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How to Be a Dean by George Justice
March 2019
Johns Hopkins University Press

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How to Be a Dean

George Justice

A deanship in higher education is an exciting but complex job combining technical administration and academic leadership. On one hand, the dean is an institutional leader, standing up for the faculty, staff and students. On the other, the dean is a middle manager, managing personnel, curriculum and budgets and trying to live up to the expectations of the governing board, president and provost. But what is it really like to be a dean?

In "How to Be a Dean," George Justice illuminates both of these leadership roles, which interact and even conflict with each other while deans do their best to help faculty members and students. Providing tested advice, Justice takes readers from the job search through the daily work of the dean and, ultimately, to the larger questions of leadership, excellence and integrity the role provokes. He also explores the roles of "different" deanships in the broader context of academic leadership.

Based on the author's experience as a dean at two large research universities, "How to Be a Dean" is clear, engaging and opinionated. Current deans will use this book to reflect on the work they do in productive ways. Faculty members considering administrative work will find in this book some idea about the day-to-day work required of their institutional leaders. And finally, readers who are simply curious about what deans do will find pointed analysis about what works and what doesn't.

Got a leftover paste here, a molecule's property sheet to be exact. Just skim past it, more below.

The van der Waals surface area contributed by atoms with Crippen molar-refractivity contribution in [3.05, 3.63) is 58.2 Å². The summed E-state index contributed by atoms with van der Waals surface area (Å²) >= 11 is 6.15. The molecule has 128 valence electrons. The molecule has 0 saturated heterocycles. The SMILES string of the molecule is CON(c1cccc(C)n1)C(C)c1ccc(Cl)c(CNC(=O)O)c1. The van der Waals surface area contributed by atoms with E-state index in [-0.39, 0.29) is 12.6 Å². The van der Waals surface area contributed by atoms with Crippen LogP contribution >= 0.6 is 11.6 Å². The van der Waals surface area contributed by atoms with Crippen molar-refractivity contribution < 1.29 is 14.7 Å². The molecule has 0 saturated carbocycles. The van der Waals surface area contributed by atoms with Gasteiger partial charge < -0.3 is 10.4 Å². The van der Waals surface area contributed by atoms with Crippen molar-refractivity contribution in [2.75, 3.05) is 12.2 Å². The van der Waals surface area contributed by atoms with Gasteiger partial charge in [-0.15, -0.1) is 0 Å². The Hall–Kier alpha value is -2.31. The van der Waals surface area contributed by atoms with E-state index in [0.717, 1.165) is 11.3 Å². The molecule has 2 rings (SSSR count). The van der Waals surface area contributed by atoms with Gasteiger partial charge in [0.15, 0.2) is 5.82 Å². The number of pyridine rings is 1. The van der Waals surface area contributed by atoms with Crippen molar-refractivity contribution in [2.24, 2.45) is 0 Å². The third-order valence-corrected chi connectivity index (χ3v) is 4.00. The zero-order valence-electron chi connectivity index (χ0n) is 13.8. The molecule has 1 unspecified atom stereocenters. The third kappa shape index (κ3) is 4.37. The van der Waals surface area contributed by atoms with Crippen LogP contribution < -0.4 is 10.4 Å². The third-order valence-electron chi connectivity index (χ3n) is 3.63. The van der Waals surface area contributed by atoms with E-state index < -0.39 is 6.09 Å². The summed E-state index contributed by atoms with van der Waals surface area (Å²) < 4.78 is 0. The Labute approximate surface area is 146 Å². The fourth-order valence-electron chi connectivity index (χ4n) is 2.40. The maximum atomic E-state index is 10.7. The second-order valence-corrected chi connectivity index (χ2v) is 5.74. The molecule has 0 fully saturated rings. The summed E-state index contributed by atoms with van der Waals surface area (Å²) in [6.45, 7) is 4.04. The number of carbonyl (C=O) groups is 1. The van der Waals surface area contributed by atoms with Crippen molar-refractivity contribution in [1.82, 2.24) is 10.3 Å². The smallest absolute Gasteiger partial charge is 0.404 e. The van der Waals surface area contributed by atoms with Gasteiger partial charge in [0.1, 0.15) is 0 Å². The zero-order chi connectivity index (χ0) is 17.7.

George Justice is professor of English in literature at ASU. He has served as dean of the humanities at Arizona State University and dean of the graduate school at the University of Missouri.

Praise for this book

"The perfect book for new deans, as well as for anyone who aspires to be a dean, wants to take a leadership position in higher education, or has college leadership potential."

Kyoko Amano
Dean, College of Liberal Arts and Education, Lock Haven University

"If you're a dean and you want a friend, get a dog. But if you're thinking of becoming a dean or want to know what deaning might involve, George Justice's report from the field offers a place to start: a clear-eyed, experienced view of a little-understood, and increasingly complex, part of American higher ed."

William Germano
Former dean, Faculty of Humanities and Social Sciences, The Cooper Union